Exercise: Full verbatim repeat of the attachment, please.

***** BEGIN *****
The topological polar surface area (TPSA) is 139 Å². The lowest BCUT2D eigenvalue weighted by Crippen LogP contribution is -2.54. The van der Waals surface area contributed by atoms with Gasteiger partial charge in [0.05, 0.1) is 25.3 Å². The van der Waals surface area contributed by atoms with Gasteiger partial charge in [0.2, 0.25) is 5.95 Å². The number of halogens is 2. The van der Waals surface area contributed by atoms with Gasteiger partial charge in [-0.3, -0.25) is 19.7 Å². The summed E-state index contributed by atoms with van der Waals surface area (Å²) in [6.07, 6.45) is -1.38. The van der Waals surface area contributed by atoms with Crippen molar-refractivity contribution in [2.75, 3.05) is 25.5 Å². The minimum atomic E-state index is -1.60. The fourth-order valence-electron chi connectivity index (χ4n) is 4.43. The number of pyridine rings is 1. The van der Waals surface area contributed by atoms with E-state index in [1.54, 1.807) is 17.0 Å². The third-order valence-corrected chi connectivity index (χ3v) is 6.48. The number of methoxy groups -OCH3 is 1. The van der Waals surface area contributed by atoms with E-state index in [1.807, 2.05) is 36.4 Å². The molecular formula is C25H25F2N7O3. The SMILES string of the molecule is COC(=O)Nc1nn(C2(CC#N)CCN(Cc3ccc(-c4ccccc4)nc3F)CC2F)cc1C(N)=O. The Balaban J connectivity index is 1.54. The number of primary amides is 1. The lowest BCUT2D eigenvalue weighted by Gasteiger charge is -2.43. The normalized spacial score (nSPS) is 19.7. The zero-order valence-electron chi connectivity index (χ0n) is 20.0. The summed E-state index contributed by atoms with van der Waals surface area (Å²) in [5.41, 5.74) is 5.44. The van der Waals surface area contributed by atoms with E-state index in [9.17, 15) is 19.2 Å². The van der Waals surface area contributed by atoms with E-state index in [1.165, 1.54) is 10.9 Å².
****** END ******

The topological polar surface area (TPSA) is 139 Å². The lowest BCUT2D eigenvalue weighted by Crippen LogP contribution is -2.54. The van der Waals surface area contributed by atoms with Gasteiger partial charge in [0.05, 0.1) is 25.3 Å². The van der Waals surface area contributed by atoms with Gasteiger partial charge in [0.2, 0.25) is 5.95 Å². The number of halogens is 2. The van der Waals surface area contributed by atoms with Gasteiger partial charge in [-0.3, -0.25) is 19.7 Å². The summed E-state index contributed by atoms with van der Waals surface area (Å²) in [6.07, 6.45) is -1.38. The van der Waals surface area contributed by atoms with Crippen molar-refractivity contribution in [2.75, 3.05) is 25.5 Å². The minimum atomic E-state index is -1.60. The fourth-order valence-electron chi connectivity index (χ4n) is 4.43. The number of pyridine rings is 1. The van der Waals surface area contributed by atoms with E-state index in [1.54, 1.807) is 17.0 Å². The third-order valence-corrected chi connectivity index (χ3v) is 6.48. The number of methoxy groups -OCH3 is 1. The van der Waals surface area contributed by atoms with E-state index in [1.807, 2.05) is 36.4 Å². The molecular formula is C25H25F2N7O3. The SMILES string of the molecule is COC(=O)Nc1nn(C2(CC#N)CCN(Cc3ccc(-c4ccccc4)nc3F)CC2F)cc1C(N)=O. The Balaban J connectivity index is 1.54. The number of primary amides is 1. The lowest BCUT2D eigenvalue weighted by Gasteiger charge is -2.43. The normalized spacial score (nSPS) is 19.7. The zero-order valence-electron chi connectivity index (χ0n) is 20.0. The summed E-state index contributed by atoms with van der Waals surface area (Å²) in [5.41, 5.74) is 5.44. The van der Waals surface area contributed by atoms with E-state index in [9.17, 15) is 19.2 Å². The van der Waals surface area contributed by atoms with E-state index in [1.165, 1.54) is 10.9 Å².